US Senator Dianne Feinstein, a California Democrat, characterized President Donald Trump’s nominee for ambassador to Israel, David Friedman, as “unfit” for the job in an op-ed Monday.
In her piece, which ran in the San Francisco Chronicle, Feinstein cited the New York bankruptcy lawyer’s unbridled attacks against political opponents, opposition to the two-state solution to the Israeli-Palestinian conflict, and financial support for the settlement movement as reasons she deemed Friedman unsuitable for the “sensitive” position.
While Friedman attempted to walk back some of his previously expressed views during a February 16 confirmation hearing, Feinstein wrote that “pandering for votes doesn’t negate a lifetime of radical views.”
“Even more frightening, I feel his confirmation would only fan the flames of the Israeli-Palestinian conflict,” she wrote, condemning what she said was Friedman’s inability to be a neutral arbiter of peace due to his comments calling the legitimacy of the Palestinian leadership in question.
In closing her piece, she said that the ambassador posting was “far too sensitive to entrust in an individual so divisive.”
Last week Friedman received the endorsement of Richard Sandler, the chairman of the Jewish Federations of North America, who hailed Trump’s pick as an “intelligent individual.” The JFNA is the umbrella organization representing Jewish communities across North America.
Sandler acknowledged the inappropriateness of Friedman’s comments during the campaign, which included a characterization of the supporters of the J Street liberal advocacy group as “worse than kapos,” but pointed out that the remarks were made before Friedman knew he was going to be ambassador.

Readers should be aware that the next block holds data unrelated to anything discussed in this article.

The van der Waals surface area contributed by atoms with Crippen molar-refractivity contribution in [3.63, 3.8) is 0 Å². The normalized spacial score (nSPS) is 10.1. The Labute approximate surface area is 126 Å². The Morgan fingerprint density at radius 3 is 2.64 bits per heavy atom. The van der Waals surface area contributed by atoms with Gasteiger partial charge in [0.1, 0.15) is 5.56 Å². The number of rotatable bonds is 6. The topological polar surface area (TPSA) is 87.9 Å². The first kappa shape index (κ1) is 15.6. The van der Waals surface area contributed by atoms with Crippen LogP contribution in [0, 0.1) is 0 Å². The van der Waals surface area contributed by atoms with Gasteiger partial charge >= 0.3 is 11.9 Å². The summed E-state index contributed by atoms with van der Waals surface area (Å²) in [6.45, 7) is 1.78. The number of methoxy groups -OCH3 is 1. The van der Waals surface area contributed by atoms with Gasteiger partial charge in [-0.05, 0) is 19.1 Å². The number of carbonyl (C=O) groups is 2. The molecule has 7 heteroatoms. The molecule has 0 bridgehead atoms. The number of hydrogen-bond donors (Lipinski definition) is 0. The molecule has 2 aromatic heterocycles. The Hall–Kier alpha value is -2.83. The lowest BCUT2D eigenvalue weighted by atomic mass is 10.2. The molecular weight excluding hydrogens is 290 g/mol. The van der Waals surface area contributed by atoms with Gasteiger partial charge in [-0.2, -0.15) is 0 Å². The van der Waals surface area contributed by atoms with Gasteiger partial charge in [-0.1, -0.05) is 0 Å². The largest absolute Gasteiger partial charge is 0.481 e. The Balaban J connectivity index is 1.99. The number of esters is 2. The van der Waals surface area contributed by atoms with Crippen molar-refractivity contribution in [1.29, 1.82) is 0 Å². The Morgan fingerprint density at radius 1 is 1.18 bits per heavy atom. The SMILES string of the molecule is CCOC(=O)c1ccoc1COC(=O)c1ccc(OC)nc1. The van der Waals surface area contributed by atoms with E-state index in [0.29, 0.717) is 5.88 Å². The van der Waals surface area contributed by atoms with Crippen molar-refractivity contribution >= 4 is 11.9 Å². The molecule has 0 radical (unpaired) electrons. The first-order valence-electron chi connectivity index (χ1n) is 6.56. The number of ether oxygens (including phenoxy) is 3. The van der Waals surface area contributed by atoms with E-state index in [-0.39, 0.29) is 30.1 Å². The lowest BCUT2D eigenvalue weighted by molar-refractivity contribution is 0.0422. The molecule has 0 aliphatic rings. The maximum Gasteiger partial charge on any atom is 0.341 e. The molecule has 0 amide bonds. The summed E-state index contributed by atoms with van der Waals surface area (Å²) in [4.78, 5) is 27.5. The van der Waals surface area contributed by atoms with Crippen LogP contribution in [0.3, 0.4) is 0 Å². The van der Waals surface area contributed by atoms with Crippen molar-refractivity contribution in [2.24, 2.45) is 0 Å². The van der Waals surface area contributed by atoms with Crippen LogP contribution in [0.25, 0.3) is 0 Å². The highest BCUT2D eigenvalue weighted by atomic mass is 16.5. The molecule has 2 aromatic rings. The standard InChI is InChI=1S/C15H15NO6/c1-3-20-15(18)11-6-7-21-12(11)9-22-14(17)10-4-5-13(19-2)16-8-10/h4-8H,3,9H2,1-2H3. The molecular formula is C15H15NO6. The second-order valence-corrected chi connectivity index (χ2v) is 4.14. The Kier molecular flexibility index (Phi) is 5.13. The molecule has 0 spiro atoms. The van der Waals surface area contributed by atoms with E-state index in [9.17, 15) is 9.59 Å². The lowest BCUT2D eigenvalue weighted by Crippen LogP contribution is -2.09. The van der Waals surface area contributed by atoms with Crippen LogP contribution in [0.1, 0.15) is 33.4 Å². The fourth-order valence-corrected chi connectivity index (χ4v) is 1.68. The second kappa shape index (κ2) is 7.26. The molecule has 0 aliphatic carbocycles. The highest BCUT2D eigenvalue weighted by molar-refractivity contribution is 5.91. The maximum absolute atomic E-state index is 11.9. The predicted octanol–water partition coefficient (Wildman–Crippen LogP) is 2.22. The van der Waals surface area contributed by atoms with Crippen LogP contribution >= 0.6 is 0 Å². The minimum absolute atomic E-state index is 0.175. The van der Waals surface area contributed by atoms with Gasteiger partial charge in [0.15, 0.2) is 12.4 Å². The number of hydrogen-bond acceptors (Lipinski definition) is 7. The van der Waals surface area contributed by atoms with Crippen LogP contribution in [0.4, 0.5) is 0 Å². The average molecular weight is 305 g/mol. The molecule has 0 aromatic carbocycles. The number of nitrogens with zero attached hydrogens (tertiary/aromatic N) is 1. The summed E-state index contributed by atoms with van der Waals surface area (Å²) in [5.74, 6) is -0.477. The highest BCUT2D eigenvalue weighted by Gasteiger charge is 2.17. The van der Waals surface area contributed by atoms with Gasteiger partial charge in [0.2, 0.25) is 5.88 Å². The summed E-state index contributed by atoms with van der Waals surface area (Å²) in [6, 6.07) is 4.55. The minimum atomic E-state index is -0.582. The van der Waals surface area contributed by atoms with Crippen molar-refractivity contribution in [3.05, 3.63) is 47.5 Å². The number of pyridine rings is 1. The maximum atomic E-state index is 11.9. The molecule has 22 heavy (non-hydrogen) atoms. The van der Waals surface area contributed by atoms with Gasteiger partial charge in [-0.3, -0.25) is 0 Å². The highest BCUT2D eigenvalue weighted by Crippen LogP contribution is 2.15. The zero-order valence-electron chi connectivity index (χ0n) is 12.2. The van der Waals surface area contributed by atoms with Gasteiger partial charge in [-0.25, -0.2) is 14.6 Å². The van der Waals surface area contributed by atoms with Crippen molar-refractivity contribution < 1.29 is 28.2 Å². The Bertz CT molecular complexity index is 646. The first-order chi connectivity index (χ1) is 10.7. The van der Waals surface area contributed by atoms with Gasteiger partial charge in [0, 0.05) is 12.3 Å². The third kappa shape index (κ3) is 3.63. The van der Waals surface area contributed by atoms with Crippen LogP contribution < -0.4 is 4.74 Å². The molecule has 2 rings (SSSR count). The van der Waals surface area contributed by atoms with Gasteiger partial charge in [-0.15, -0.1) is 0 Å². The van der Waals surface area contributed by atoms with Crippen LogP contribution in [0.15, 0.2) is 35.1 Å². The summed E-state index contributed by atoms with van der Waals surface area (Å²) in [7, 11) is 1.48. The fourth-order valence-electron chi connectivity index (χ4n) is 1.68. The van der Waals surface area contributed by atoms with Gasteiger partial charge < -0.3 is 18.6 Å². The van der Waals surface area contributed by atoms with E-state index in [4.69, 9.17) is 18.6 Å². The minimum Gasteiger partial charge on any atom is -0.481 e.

In an op-ed published in the Jerusalem Post during the presidential race, Friedman, who at the time was serving as a senior adviser to Trump, wrote in all-caps, “IF HILLARY CLINTON IS ELECTED, THE PRO-ISRAEL AMERICAN JEWISH COMMUNITY IS GOING TO START TO FEEL A LOT LIKE THE JEWS OF FRANCE.”
Friedman apologized for some of his rhetoric during the campaign at the confirmation hearing, saying that there was “no excuse” for his remarks against liberal Jews.
On Tuesday, the Haaretz daily reported that Friedman’s ties to West Bank settlements run deeper than his previously noted chairmanship of the American Friends of Beit El Institutions.
Friedman, the report said, also made donations to Ateret Cohanim, an Israeli organization that aims to create a Jewish majority in the Old City and the Arab neighborhoods of East Jerusalem.
Despite his ideological and financial investment in the settlement enterprise, Friedman told committee members that he would support a peace deal that saw control of Beit El transferred to the Palestinians.
The Senate Foreign Relations Committee is scheduled to vote on Friedman’s appointment Thursday morning.
While progressive Jewish organizations have lobbied aggressively against his confirmation, Friedman is expected to garner enough support to move on to a full Senate confirmation shortly thereafter.
All of the committees Democrats plus one Republicans would be required to vote against Friedman to block the appointment; but New Jersey Democrat Bob Menendez told The Weekly Standard last week that he was “inclined to be supportive,” signaling a step forward in Friedman’s confirmation process.